Q But Ms. Reno, when President Clinton first announced at his State of the Union that he wanted to pursue this lawsuit, he cast it entirely as a matter of collecting on medical expenses. Now that you've lost the MICRA (sp) and the medical component, do you think you've lost your primary weapon in this case? How badly do you think that hurts you?

ATTY GEN. RENO: I think the case has always been about the fact that for 45 years the tobacco industry has attempted to deceive the American people, particularly with respect to how addictive nicotine is. The basic theory is there, and I think the court has made clear that we can go forward and that there is a viable theory.

Q Ms. Reno, given the fact that you may have an administration change -- or you will have an administration change, is it that -- how should that affect these kinds of decisions?

ATTY GEN. RENO: How should that affect --

Q These kinds of decisions.

ATTY GEN. RENO: This administration and this Department of Justice have a duty to go forward to protect the American people, to protect their interest, to protect the financial interest involved in the effect of what the tobacco company has -- companies have tried to do. And until we leave office, we'll have a responsibility for proceeding.

Q Under the legislation as it's presently constituted, would you receive the full funding you need but just need to go to the appropriations committees for permission, or you would not even have the funding at all? Can you clarify that?

MR. OGDEN: Yes. Under the current situation, there is a very limited amount of money, approximately $1.8 million, that's in the Civil Division's base, that could be used for tobacco litigation. Beyond that, there's no money provided.

What needs to happen is that there be a direct appropriation of the $23 million that we need to pursue the case.

In addition to that, it's extremely important that these unnecessary constraints on the ability of the executive branch to manage litigation be removed as well.

Q One-point-eight million is direct funding, but is there other money at all that you can use or reprogram, in effect?

MR. OGDEN: The -- as I understand it, the basics of the changes that would be instituted, these technical restrictions, would require us, with respect to other amounts of money, to get specific permission from the appropriators.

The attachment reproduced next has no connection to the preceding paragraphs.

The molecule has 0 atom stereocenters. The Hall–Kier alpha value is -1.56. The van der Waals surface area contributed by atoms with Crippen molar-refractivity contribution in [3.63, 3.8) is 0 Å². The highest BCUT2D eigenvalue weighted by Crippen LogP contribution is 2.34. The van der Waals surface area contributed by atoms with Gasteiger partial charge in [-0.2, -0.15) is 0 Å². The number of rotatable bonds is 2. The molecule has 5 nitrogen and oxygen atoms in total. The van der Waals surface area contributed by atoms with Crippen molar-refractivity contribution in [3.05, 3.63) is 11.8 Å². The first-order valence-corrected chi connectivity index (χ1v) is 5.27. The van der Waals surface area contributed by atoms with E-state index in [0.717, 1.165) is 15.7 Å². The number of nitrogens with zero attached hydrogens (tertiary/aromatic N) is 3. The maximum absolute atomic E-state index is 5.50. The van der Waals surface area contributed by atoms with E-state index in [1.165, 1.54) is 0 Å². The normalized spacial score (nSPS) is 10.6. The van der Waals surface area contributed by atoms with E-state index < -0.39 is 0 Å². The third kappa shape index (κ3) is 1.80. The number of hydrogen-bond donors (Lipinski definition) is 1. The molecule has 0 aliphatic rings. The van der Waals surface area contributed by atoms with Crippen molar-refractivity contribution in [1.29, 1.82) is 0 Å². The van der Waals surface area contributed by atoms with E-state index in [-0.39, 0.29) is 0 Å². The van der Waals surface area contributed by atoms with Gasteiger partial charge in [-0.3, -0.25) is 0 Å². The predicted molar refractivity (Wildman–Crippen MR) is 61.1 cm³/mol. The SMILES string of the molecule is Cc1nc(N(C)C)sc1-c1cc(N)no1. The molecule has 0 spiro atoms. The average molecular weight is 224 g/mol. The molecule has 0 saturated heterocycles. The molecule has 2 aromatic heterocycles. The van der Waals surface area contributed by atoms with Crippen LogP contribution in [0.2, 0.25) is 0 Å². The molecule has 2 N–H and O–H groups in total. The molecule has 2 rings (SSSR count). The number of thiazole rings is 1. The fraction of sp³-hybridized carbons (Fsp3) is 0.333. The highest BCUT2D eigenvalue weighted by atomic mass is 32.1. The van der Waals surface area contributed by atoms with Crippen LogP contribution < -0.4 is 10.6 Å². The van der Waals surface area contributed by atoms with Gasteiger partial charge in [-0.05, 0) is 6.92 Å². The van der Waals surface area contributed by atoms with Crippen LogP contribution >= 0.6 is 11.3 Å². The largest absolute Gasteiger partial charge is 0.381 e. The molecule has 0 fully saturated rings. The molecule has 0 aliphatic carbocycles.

Q Ms. Reno, if I may follow up on Eric's question about the purpose of the lawsuit, you said that tobacco companies have attempted to deceive the American people. Is that -- how is that a cause of action for the Justice Department? What -- it's sort of a "fraud on the American people" theory? What's left of the case, in other words?

ATTY GEN. RENO: I think that's a good way of describing it, but I'll ask David to be specific.

MR. OGDEN: That's right. From the beginning, what this case was about and has been about is an organized, coordinated, fraudulent plan that the tobacco and cigarette companies put into effect in 1953 and have maintained over that course of time to, through a whole variety of communications, deceive the American people about the health effects of tobacco, including its direct health effects on heart disease, cancer, et cetera, emphysema, and with respect to the addictive qualities of cigarettes. We've only learned relatively recently how long the tobacco companies have known of the devastating health consequences of cigarettes and cigarette smoking.

And the -- under federal law, this -- these constitute, if we can prove what I've just said, and we think we can -- this would constitute an organized course of mail fraud, which is a violation of the criminal laws of the United States. And what the RICO statute that the attorney general referred to allows the federal government to do is to come in and stop, through injunctive relief, an organized course of fraud like that, and to seek remedies for it, including, potentially, requiring the company to give up their ill-gotten profits, including requiring the companies to do things to undo the effects of the fraud. And that's what RICO allows us to do.

And the important thing for us is that a court has now said that, based on our allegations of fraud, under the RICO statute we have a right to go forward and prove our case.

Q Doesn't RICO also allow for triple damages under its civil provisions? And if you do get triple damages, are you essentially putting tobacco, the tobacco companies, out of business in the United States?

MR. OGDEN: The civil damages portions of the RICO statute, which can be invoked by private parties and by the federal government, do provide for multiple damages. We have not invoked those provisions of the RICO statute. What we've sued under are what are called the "equitable" provisions of the RICO statute, which only the United States may sue under, and the purpose of that, as I've said, is to stop organized criminal activity such as what we've alleged, and to force the perpetrator to remedy the harms that they caused.

Q David, has there been --

Q So you're only seeking straight compensatory damages plus some, like, putative damages?

MR. OGDEN: What we would be seeking would be for them to surrender the ill-gotten proceeds of their illegal activity, and to get an order that would require them to stop what they're doing and to do certain things to undo the harmful effects of what they've done. It's a very important tool to undo something like this, a long-term course of conduct that's been illegal and that has caused a lot of harm.